How rubbish can you get as a lesbian? Well, to be a honest there is no fine blue print out there for any neophyte to wrap their heads around, as to how to be a lesbian. I, for one, don’t have any idea as to how it is, except that I am attracted to women and I just couldn’t help to appreciate such specimen of beauty. Perhaps the heavens were listening to my minor predicament that I found a book entitled ”The Rubbish Lesbian”, which I am currently reading. It is written by Sarah Westwood, a DIVA magazine columnist (Diva, is one of the popular lesbian magazines in United Kingdom).
I stumbled on her book when I attended a reading event which featured her work. Having able to experience first hand of her reading some excerpts with such lovely British accent was titillating enough (not in a perverted kind of way) for me to be interested in getting a copy. I’m currently a few pages down and so far the book hasn’t failed my attention span, which most of the time erratic.
I would like to share an excerpt from the book.
Some things are best left unsaid, particularly over a coffee and pancakes with your straight friends. “I’m sleeping with your husband”. “You have an ugly baby”. Or, if you are a rubbish lesbian like me, ‘my girlfriend last night….”
Before I became the rubbish lesbian I am today, I was a very proficient straight girl. I had regular girlie brunches with my other straight friends and the subject of sex often came up. No subject was deemed too personal or private. No cheek left unturned. Girls just love to talk about sex.
So why is that now I’m a lesbian there’s no sex chat?
It’s as if I have been literally struck dumb. Clammed up. When the subject of sex comes up, I slink back in my chair hoping no one will pick me. I have no problem doing ‘it’, so why do I dry up when it comes to talking about sex with girls?
Firstly, I’m embarrassed. It feels different now – both the sex and the talk. Also, I don’t feel equipped. I have an impotent struggle for the right words but nothing comes out. I’m worried I might sound like a straight porn star. ‘Pussy’ just doesn’t come naturally. Worse still, I might sound like a man. If I say, ‘’She’s got great tits!’ they’ll accuse me of objectifying women (which of course I would be). I also worry about using words they’ve never heard before. Words that might give away my difference, the fact I am a lesbian. They might start viewing me differently – no longer one of the girls.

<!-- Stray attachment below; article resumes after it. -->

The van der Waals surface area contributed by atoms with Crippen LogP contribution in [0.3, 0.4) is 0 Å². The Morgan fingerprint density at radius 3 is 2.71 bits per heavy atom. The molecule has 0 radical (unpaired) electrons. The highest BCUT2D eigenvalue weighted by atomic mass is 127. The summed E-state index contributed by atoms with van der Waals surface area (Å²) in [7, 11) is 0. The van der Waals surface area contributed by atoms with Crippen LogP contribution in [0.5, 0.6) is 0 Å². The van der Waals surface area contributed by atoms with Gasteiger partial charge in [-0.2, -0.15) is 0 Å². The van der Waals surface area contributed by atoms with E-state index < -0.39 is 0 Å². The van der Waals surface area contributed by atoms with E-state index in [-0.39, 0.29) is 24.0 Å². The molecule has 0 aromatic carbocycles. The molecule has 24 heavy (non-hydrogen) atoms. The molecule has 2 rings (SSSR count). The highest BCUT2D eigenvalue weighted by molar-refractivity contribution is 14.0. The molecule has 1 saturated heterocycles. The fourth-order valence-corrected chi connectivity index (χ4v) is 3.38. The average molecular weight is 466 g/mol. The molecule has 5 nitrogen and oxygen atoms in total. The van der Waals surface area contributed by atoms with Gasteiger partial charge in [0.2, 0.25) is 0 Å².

Inevitably, on a drunken night someone will corner me for ‘the truth.’ Come on, what’s it really like to have sex with a woman? Still I give them a muted version. Not forthright, not shocking — not convincing.
Why? Am I trying to spare their embarrassment or mine?
Maybe the truth is I don’t want to open Pandora’s box. Part of the joy of talking about having ‘straight’ sex is how hit and miss it can be. There’s great camaraderie in the battle tales, a whole lexicon dedicated to disappointment. That’s something we can all get behind, laugh about and bond over. So imagine the reaction to my true tales of what happened last night: not laughing, not bonding, just stunned silence.
The truth? They can’t handle the truth. The sex was really good.
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